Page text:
The petition to save CAHC was signed more than 28,000 times and is still open. Various appeals to local council members have either gone unanswered or were countered by a bland message reiterating the councils need to maximise returns from the airport site, ignoring the fact that the museum pays commercial rents to Cornwall Council, their landlords. This leaves a situation very like the one in 2015: several airframes with an uncertain future at an airfield in Cornwall. Let us hope that some way forward can be found so that this corner of the UK can keep its own aviation museum.
Some articles about the situation are here:
See below for a link to the petition.
Cornwall Aviation Heritage Centre - future uncertain
According to a tweet from Thunder & Lightnings, and a statement from the directors and management, Cornwall council has terminated Cornwall Aviation Heritage Centre's lease at Newquay. That would drive a popular tourist attraction away and would put the future of their aircraft, models and artifacts collection in serious jeopardy. I hope that discussions are ongoing, hopefully a solution can be found so that VC10 K3 ZA148, BAC 1-11 ZH763 and twenty other airframes can stay at Newquay. See below for a petition that aims to find a solution to this threat.
2015 Bookazine Special Reissued
Key Publishing, July 2022
If you missed it the first time, you can get a copy of the reissued VC10 special, a 116 page bookazine written by Stephen Skinner in 2015. Key Publishing has reissued it in this 60th anniversary year with a changed cover. Apart from that, the contents appear to be identical to the 2015 version (there is an erratum available here) but the cover states that it contains minor updates, most likely this refers to the fates of ZA147 and ZD241 that have been updated in the list of airframes in the appendices. It is an affordable and pretty complete overview of the type's career with some nice photos. To get a copy, click on the link above or have a look at your local newsagents or bookshop.
Doors2Manual will have ZD241 tags in stock soon
Doors2Manual website, July 2022
As ZD241 was scrapped last April, Doors2Manual has been able to get their hands on some small bits from this airframe for upcycling purposes. They now have some tags made from the fire bottle panel available on their website, see link above. There are three different variations but I suspect that the most expensive one has already sold out, only four tags were available with lettering on them. See the link above for more about this option to own a bit of VC10 history.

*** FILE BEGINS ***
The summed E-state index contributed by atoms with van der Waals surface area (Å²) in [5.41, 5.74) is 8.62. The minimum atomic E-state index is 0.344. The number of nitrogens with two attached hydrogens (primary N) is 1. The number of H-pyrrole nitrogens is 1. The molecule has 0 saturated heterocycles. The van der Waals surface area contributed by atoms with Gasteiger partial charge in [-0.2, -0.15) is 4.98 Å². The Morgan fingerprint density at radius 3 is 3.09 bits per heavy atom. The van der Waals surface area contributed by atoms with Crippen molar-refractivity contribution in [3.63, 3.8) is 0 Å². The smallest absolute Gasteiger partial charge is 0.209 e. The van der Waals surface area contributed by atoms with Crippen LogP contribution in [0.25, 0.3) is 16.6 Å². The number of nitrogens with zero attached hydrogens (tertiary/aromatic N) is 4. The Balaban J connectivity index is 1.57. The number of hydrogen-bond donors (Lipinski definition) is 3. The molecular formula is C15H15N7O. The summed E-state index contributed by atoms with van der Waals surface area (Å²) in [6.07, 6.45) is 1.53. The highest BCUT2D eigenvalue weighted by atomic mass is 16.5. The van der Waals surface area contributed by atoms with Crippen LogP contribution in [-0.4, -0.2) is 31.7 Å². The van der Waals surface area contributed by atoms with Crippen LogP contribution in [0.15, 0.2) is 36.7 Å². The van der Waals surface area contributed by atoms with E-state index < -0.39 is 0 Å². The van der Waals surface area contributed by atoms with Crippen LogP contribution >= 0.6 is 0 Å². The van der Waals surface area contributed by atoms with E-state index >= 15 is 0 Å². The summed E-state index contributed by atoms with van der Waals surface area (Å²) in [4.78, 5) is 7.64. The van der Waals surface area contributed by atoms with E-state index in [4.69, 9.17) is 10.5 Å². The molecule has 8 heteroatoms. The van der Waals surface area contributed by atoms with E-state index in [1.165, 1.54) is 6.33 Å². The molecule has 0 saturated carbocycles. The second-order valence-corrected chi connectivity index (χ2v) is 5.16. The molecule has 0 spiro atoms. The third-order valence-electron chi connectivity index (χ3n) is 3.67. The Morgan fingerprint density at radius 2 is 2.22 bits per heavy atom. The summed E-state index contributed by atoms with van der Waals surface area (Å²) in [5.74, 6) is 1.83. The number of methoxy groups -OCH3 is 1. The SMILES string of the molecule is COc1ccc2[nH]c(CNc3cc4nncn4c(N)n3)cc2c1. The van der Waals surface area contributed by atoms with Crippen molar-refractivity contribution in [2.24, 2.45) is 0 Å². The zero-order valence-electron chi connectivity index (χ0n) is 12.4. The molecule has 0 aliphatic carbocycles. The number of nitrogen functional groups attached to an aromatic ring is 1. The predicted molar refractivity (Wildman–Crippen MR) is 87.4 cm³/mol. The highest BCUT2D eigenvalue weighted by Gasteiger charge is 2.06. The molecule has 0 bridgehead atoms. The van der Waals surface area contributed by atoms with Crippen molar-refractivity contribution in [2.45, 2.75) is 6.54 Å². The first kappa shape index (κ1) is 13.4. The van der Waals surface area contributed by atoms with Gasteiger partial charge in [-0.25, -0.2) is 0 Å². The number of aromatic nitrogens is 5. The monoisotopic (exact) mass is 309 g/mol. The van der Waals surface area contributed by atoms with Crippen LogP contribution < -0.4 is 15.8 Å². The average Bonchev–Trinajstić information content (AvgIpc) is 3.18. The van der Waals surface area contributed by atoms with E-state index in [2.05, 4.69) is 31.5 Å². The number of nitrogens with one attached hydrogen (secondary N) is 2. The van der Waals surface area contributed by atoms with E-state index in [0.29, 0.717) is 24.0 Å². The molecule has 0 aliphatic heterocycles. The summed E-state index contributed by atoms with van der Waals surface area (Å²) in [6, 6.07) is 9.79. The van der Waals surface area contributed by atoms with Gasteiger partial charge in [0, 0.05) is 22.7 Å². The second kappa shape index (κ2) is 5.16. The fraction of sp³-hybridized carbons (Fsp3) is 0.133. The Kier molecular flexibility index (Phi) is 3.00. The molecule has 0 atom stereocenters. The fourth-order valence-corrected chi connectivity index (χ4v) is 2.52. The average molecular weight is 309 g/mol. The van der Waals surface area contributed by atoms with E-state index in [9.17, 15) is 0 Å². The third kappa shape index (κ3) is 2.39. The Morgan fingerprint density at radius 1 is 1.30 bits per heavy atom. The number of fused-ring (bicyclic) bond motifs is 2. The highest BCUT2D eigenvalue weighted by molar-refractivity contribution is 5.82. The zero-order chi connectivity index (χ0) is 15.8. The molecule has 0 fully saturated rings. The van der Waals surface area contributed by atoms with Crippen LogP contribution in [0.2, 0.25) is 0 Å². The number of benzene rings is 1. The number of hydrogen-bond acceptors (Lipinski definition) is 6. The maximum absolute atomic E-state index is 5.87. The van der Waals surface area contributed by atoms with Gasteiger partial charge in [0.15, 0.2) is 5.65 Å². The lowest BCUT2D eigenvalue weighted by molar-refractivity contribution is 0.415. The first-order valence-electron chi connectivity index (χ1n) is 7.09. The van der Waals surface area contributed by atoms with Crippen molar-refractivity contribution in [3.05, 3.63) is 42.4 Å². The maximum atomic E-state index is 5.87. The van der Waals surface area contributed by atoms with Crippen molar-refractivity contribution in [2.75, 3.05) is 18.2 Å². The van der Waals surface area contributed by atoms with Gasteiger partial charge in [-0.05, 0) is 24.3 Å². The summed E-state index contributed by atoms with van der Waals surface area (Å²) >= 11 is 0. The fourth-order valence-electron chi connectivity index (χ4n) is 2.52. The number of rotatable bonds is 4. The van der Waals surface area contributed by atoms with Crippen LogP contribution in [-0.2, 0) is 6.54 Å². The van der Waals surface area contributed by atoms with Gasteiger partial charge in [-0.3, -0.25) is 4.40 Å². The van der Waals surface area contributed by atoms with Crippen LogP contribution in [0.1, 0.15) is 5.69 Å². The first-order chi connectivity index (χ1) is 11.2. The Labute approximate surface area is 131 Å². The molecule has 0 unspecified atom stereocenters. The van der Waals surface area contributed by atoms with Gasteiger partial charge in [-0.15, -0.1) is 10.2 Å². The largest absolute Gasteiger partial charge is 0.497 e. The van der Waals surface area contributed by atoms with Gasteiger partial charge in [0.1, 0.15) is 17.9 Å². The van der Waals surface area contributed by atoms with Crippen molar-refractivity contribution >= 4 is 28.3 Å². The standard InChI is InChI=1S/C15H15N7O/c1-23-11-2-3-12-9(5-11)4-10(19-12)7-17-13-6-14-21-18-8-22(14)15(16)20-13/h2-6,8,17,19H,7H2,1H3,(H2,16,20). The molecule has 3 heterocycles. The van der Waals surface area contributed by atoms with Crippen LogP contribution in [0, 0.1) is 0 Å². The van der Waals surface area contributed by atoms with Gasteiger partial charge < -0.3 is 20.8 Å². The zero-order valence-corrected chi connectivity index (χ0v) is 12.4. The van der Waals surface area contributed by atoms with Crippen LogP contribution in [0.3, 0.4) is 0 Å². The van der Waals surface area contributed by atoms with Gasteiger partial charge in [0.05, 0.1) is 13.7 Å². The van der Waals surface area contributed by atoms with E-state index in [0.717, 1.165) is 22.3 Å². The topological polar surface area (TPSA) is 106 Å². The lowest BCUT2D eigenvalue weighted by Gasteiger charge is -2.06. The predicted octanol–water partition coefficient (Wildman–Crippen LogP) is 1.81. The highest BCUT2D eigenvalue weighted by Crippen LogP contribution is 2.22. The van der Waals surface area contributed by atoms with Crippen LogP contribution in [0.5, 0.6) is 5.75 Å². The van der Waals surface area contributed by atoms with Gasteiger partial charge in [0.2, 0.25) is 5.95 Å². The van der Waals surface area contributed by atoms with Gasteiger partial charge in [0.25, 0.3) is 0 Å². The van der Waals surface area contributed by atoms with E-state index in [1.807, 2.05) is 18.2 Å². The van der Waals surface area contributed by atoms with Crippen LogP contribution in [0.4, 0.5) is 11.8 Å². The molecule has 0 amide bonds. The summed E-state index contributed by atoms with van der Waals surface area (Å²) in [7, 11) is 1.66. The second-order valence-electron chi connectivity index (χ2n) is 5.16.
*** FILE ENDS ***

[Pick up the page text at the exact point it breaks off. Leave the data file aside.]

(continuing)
60th anniversary coverage
Various sources, June 2022
With the 60th anniversary of the prototype's first flight here, it is worth mentioning that:
A Little VC10derness on Twitter
@TrueVC10derness, June 2022
I have recently had to put my Facebook page into hibernation as the company did not want me to continue using what they call a 'grey account' and I didn't want to share more of my personal information with Mr. Zuckerberg. I have since set up a Twitter account to keep up a presence on social media. Follow @TrueVC10derness to keep track of updates to the website, relevant news or other random VC10 facts.
SunRise Publishing, June 2022
Ex-VC10 Captain Philip Hogge has been writing short stories for quite some time, which led to volume 1 of 'Sky Talk' in June 2020, published by SunRise Publishing. 'Sky Talk 2' is now available and features more recollections based on his career as an airline pilot.
Philip's stories are fictional, but based on his own experiences during his time flying VC10s, 747s and other types for BOAC and British Airways. He has contributed several memories to this site, such as this article on flying VC10s in Africa. Through the use of fictional characters, his stories transport you back to the golden age of airline flying and the particular ambiance of those days, without breaking the trust of those colleagues who shared their experiences in the bar at the end of a long day. Follow the links above for ordering information and a preview of both volumes.
2 June 2022
Congratulations to HM The Queen on the occasion of her Platinum Jubilee! The festivities start today and I could not resist a quick look back at previous flypasts over Buckingham Palace, especially ones with one or more VC10s in attendance.
ZD241 has been scrapped